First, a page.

Zuri appeared in Black Panther played by Forest Whittaker. In the film, Zuri is shown primarily as a sage. His appearances are solely limited to him transferring powers or taking them away from T'Challa and Killmonger. At first sight, he seems strictly to be an advisor to the King Of Wakanda and the keeper of the mystic herbs, but as the flashback scene in Black Panther proves, there's plenty more to the character.
In the comics, Zuri is one of the many warriors of Wakanda. Despite his age, Zuri possess super strength and is a master of hand to hand combat. It is also hinted that Zuri may have been the one to train T'Challa and make him the unstoppable warrior he is. The Black Panther comics also depict him as a Thor-type character, so much so that he develops a bond with the God of Thunder. It's sad that the film decides to do away with his character before telling us more about him.
Shuri is easily one of the most interesting characters both in Black Panther's live action film and in the comics. The Princess of Wakanda, Shuri is not only the greatest innovator in all of Wakanda, but also an excellent fighter. In the comics, she later becomes Black Panther but remains very supportive of her brother while he is the King of Wakanda.
The 2018 film shows Shuri being the gifted technological inventor she is, but it also shows her being completely badass from her driving cars remotely to fighting Killmonger. The fact that the film made sure to tell us that she's not only just a smart person, but also a caring sister and a warrior really made her character stick out as one of Marvel's most powerful to date. It means that the filmmakers clearly understood the comics and Shuri's importance in Wakanda and Marvel.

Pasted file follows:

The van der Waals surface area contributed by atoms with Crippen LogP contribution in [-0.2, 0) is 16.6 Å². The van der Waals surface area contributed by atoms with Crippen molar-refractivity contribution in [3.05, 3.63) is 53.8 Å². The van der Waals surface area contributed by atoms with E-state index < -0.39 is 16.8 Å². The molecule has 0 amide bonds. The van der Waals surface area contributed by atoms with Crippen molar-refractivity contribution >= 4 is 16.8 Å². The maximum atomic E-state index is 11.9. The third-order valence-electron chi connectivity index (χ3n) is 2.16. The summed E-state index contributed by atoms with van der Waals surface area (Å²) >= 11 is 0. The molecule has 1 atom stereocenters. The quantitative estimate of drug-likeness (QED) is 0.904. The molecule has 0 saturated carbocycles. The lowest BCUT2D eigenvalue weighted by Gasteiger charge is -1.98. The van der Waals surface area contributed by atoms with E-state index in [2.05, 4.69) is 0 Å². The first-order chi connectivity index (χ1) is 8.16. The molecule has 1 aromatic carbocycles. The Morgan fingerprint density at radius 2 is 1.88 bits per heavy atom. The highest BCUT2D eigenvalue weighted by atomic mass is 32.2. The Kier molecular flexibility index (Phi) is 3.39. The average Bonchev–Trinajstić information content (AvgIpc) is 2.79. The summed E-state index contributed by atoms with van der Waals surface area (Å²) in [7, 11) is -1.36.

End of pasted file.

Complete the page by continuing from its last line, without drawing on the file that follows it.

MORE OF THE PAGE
M'Baku is one of the fiercest warriors in Wakanda, with his skills said to be second only to T'Challa. In the film he's shown to be the head of the Jabari clan and isn't a malevolent person, as he is portrayed in the comic books. The movie version of M'Baku shows him saving T'Challa's life and fighting alongside him to oppose Killmonger. The movie deciding to turn him into a good guy isn't as big of a loss or surprise considering that it did the same to Nakia, but it is sad that we didn't get to see M'Baku show us his Man-Ape persona. It's entirely possible that Black Panther 2 or some future film will see M'Baku embrace his villainous side, but it is a missed opportunity for the film to not show us more of Man-Ape.
James Buchanan "Bucky" Barnes has been part of the MCU for some time now. In Captain America: Civil War, The Winter Soldier was accused as the man behind the bombing of Vienna International Centre which also took the life of Wakandan King T'Chaka. This puts him at odds with T'Challa, who believes that he is the man behind his father's murder. Although the two initially fight, T'Challa realized that he wasn't the culprit and Bucky was instead offered asylum in Wakanda while he was reprogrammed from his HYDRA state.
In Black Panther, it is shown that Shuri manages to successfully reprogram him. It's strange thus, that he doesn't help Shuri and T'Challa face off against Killmonger and his supporters, given how much T'Challa and his sister have done for him. Bucky not helping really goes against the personality of the person we've come to know (from the comics and movies) and Black Panther fails to provide a satisfactory explanation for his absence.
In both the film and the comics, W'Kabi serves as the head of the Wakandan security. He is shown as T'Challa's right hand and his closest friend. But while the comics have done little to flesh his character out, the movie made his role much more interesting. In Black Panther, W'Kabi grows tired of T'Challa and his father failing to apprehend Klaw and stands behind Killmonger when he comes to take the throne.